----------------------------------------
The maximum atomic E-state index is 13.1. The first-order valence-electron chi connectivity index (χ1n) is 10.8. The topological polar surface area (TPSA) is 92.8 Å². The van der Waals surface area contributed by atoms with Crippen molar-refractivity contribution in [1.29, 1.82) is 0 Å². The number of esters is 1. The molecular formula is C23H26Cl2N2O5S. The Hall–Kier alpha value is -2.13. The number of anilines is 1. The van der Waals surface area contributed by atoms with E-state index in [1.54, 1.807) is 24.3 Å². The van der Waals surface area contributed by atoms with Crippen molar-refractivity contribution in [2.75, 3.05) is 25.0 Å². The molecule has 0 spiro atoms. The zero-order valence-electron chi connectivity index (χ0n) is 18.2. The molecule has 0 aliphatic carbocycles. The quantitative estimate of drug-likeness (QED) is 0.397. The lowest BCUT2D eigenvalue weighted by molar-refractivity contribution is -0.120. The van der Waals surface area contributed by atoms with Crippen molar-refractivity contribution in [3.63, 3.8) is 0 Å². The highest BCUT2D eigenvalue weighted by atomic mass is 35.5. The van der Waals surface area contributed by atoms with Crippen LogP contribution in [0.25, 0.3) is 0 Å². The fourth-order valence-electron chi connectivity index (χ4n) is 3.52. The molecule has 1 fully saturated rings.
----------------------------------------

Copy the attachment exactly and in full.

The maximum atomic E-state index is 13.1. The first-order valence-electron chi connectivity index (χ1n) is 10.8. The topological polar surface area (TPSA) is 92.8 Å². The van der Waals surface area contributed by atoms with Crippen molar-refractivity contribution in [1.29, 1.82) is 0 Å². The number of esters is 1. The molecular formula is C23H26Cl2N2O5S. The Hall–Kier alpha value is -2.13. The number of anilines is 1. The van der Waals surface area contributed by atoms with E-state index in [1.54, 1.807) is 24.3 Å². The van der Waals surface area contributed by atoms with Crippen molar-refractivity contribution in [2.75, 3.05) is 25.0 Å². The molecule has 0 spiro atoms. The zero-order valence-electron chi connectivity index (χ0n) is 18.2. The molecule has 0 aliphatic carbocycles. The quantitative estimate of drug-likeness (QED) is 0.397. The lowest BCUT2D eigenvalue weighted by molar-refractivity contribution is -0.120. The van der Waals surface area contributed by atoms with Crippen molar-refractivity contribution in [3.63, 3.8) is 0 Å². The highest BCUT2D eigenvalue weighted by atomic mass is 35.5. The van der Waals surface area contributed by atoms with Crippen LogP contribution in [0.25, 0.3) is 0 Å². The fourth-order valence-electron chi connectivity index (χ4n) is 3.52. The molecule has 1 fully saturated rings.